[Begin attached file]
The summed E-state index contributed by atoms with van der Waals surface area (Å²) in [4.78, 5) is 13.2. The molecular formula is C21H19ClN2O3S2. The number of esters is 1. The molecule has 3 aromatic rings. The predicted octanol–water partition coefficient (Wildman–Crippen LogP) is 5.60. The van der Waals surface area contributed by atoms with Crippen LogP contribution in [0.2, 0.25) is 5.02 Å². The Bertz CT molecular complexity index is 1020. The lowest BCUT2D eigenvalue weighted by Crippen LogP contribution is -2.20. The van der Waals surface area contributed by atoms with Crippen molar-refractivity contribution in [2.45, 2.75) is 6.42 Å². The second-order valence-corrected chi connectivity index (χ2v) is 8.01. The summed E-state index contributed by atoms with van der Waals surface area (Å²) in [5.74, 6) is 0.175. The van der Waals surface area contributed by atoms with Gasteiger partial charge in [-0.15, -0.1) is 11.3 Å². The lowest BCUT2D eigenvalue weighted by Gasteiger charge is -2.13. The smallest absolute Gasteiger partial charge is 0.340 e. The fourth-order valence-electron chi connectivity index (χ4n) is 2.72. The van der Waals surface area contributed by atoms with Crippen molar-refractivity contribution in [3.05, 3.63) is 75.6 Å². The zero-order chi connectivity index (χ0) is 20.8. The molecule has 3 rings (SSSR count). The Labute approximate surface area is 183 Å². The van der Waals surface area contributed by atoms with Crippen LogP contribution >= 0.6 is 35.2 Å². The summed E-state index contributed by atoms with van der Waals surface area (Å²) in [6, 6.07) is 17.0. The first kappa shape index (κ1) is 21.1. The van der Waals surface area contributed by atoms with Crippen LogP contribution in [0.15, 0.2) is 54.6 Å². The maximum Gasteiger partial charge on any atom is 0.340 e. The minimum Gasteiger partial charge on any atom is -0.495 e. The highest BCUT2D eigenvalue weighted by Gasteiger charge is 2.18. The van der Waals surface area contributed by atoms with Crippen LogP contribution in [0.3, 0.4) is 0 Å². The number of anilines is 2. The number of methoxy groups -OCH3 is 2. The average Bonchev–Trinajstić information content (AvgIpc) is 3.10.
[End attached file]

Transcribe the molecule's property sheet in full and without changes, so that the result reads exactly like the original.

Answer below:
The summed E-state index contributed by atoms with van der Waals surface area (Å²) in [4.78, 5) is 13.2. The molecular formula is C21H19ClN2O3S2. The number of esters is 1. The molecule has 3 aromatic rings. The predicted octanol–water partition coefficient (Wildman–Crippen LogP) is 5.60. The van der Waals surface area contributed by atoms with Crippen LogP contribution in [0.2, 0.25) is 5.02 Å². The Bertz CT molecular complexity index is 1020. The lowest BCUT2D eigenvalue weighted by Crippen LogP contribution is -2.20. The van der Waals surface area contributed by atoms with Crippen molar-refractivity contribution in [2.45, 2.75) is 6.42 Å². The second-order valence-corrected chi connectivity index (χ2v) is 8.01. The summed E-state index contributed by atoms with van der Waals surface area (Å²) in [5.74, 6) is 0.175. The van der Waals surface area contributed by atoms with Gasteiger partial charge in [-0.15, -0.1) is 11.3 Å². The lowest BCUT2D eigenvalue weighted by Gasteiger charge is -2.13. The smallest absolute Gasteiger partial charge is 0.340 e. The fourth-order valence-electron chi connectivity index (χ4n) is 2.72. The van der Waals surface area contributed by atoms with Crippen molar-refractivity contribution in [3.05, 3.63) is 75.6 Å². The zero-order chi connectivity index (χ0) is 20.8. The molecule has 3 rings (SSSR count). The Labute approximate surface area is 183 Å². The van der Waals surface area contributed by atoms with Crippen LogP contribution >= 0.6 is 35.2 Å². The summed E-state index contributed by atoms with van der Waals surface area (Å²) in [6, 6.07) is 17.0. The first kappa shape index (κ1) is 21.1. The van der Waals surface area contributed by atoms with Crippen LogP contribution in [0.15, 0.2) is 54.6 Å². The maximum Gasteiger partial charge on any atom is 0.340 e. The minimum Gasteiger partial charge on any atom is -0.495 e. The highest BCUT2D eigenvalue weighted by Gasteiger charge is 2.18. The van der Waals surface area contributed by atoms with Crippen LogP contribution in [0.3, 0.4) is 0 Å². The number of anilines is 2. The number of methoxy groups -OCH3 is 2. The average Bonchev–Trinajstić information content (AvgIpc) is 3.10.